Mechanical analysis of the efficacy and safety of modified MFCVBG in repairing ONFH

We next analyzed the stress of three groups of femur models and found that in the gait cycle, with the load increasing from 0.5G to 7G, the cortical bone stress peak of normal femoral head ranged in 5.9–84.8 MPa. However, the cortical bone stress peak of necrotic femoral head ranged in 15.9–111.0 MPa, whereas the stress peak reached the yield strength under loads of 4G and 7G, but the cortical bone stress peak of postoperative femoral head ranged in 6.1–102.8 MPa. It was found that compared with the stress data of the normal group, the overall stress peak increment of the upper femur in the necrosis group under different loads was 3.7–145.0%, and increment of cortical bone stress on femoral head was 30.9–199.4%. The stress increment was the most significant in the state of 2.75G, while the stress peak at 7G increased slowly and remained near the structural yield strength. In addition, compared with the normal group, the overall stress peak of the upper femur and the cortical bone stress peak of the femoral head in the postoperative group increased slightly, with the increment of 2.1–5.9% and 3.4–21.2% (Table 2).

Table 2 Maximum Von Mises stress on femoral head in three groups

In the displacement cloud, the displacement peak of normal femoral head ranged in 0.18–2.88 mm, whereas the displacement peak of necrotic femoral head ranged in 0.23–10.28 mm. However, the displacements peak under loads of 4G and 7G was 2.39 and 10.28 mm, respectively, thus indicating a significant increase in displacement. The displacement peak of postoperative femoral head ranged in 0.22–4.00 mm. It was observed that compared with the normal group and the femoral head area, the displacement peak increment of the necrosis group was 21.4–256.9%, of which the displacement increased rapidly at the state of 7G, and the displacement peak increment of the postoperative group was 18.4–38.9% (Figs. 4, 5, 6).

Fig. 4
figure 4

AD the stress nephogram of proximal femur under 0.5G, 2.75G, 4G and 7G in anteroposterior view; EH the stress nephogram of femoral head under 0.5G, 2.75G, 4G and 7G; IL the stress nephogram of proximal femur under 0.5G, 2.75G, 4G and 7G in lateral view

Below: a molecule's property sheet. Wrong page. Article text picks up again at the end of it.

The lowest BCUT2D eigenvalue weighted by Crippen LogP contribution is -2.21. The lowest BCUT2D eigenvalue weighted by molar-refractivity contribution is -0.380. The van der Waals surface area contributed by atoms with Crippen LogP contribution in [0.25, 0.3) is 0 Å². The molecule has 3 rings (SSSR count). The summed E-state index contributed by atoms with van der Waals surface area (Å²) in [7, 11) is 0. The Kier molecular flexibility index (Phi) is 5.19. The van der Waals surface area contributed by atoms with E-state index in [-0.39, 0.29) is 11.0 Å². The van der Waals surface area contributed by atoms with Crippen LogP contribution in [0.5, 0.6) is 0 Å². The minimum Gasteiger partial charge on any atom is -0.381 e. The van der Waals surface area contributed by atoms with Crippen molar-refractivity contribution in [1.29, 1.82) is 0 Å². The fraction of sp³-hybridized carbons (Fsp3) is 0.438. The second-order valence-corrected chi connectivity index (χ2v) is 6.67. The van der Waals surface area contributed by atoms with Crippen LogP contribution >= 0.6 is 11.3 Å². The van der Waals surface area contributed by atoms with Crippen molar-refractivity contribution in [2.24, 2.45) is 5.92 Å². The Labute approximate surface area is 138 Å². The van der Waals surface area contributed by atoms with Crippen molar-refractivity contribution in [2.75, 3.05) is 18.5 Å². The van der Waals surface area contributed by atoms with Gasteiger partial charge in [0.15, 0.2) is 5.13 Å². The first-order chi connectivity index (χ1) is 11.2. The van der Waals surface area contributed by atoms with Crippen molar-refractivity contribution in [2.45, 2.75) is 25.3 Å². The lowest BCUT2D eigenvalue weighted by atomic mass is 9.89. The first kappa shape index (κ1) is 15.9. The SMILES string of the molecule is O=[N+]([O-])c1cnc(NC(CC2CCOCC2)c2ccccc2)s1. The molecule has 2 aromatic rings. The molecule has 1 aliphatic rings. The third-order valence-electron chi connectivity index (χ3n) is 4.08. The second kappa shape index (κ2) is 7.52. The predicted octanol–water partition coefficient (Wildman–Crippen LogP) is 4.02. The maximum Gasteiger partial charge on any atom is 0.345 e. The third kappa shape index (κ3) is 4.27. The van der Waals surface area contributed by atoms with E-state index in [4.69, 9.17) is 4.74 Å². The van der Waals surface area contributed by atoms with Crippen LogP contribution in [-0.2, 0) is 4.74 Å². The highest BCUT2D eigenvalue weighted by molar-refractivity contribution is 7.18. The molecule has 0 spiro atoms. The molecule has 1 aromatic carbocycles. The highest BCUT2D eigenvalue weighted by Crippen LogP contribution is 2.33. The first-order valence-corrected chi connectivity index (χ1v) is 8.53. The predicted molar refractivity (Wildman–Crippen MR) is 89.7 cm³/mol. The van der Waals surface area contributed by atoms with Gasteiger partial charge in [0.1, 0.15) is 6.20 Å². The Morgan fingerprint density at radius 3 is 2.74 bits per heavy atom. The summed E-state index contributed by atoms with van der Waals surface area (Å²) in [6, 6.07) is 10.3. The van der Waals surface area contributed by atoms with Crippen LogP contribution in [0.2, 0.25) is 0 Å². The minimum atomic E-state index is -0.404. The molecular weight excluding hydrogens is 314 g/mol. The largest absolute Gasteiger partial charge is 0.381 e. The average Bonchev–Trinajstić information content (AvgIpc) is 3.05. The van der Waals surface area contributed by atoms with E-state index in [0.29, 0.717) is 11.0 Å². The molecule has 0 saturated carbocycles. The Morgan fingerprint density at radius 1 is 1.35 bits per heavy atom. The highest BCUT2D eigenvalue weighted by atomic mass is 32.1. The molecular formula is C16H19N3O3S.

Fig. 5
figure 5

Maximum Von Mises stress on femoral head in three groups

Fig. 6
figure 6

Displacement of the femoral head region in three groups

Mechanical analysis of different healing models of bone flap

It was found that with the gradual healing of the inner wall of bone flap and decompression passage, the overall stress peak, cortical bone stress peak of femoral head, and displacement of femoral head of the upper femur decreased gradually. The bone flap stress peak increased gradually, but the overall maximum deformation, the stress around the screw and the bone flap screw hole decreased gradually. Under the different loads, it was noted that compared with the inner wall of the bone flap and decompression passage in the state of complete healing, the overall stress of the upper femur and the femoral head cortical bone stress peak increased immediately after the operation by 6.7–7.3% and 3.2–4.9%, respectively. The displacement of the femoral head increased slightly but was less than 5%. However, in the completely unhealed state, the stress on bone flap was less, but the stress on screw was greater, and the maximum stress peak increment was 5.2%. After complete healing, although the stress on the bone flap increased slightly, the overall deformation peak was relatively smaller, and the bone flap deformation peak changed within 5% (Fig. 7, 8; Table 3).

Fig. 7
figure 7

The stress nephogram of bone flap under 0.5G loads, 2.75G loads, 4G loads and 7G loads

Fig. 8
figure 8

The stress nephogram of bone flap with different healing degrees under 7G loads

Table 3 Mean collapse coefficient under different loads in three groups

Mechanical analysis and comparison of postoperative model with different bone flap length, clearance degree of necrotic focus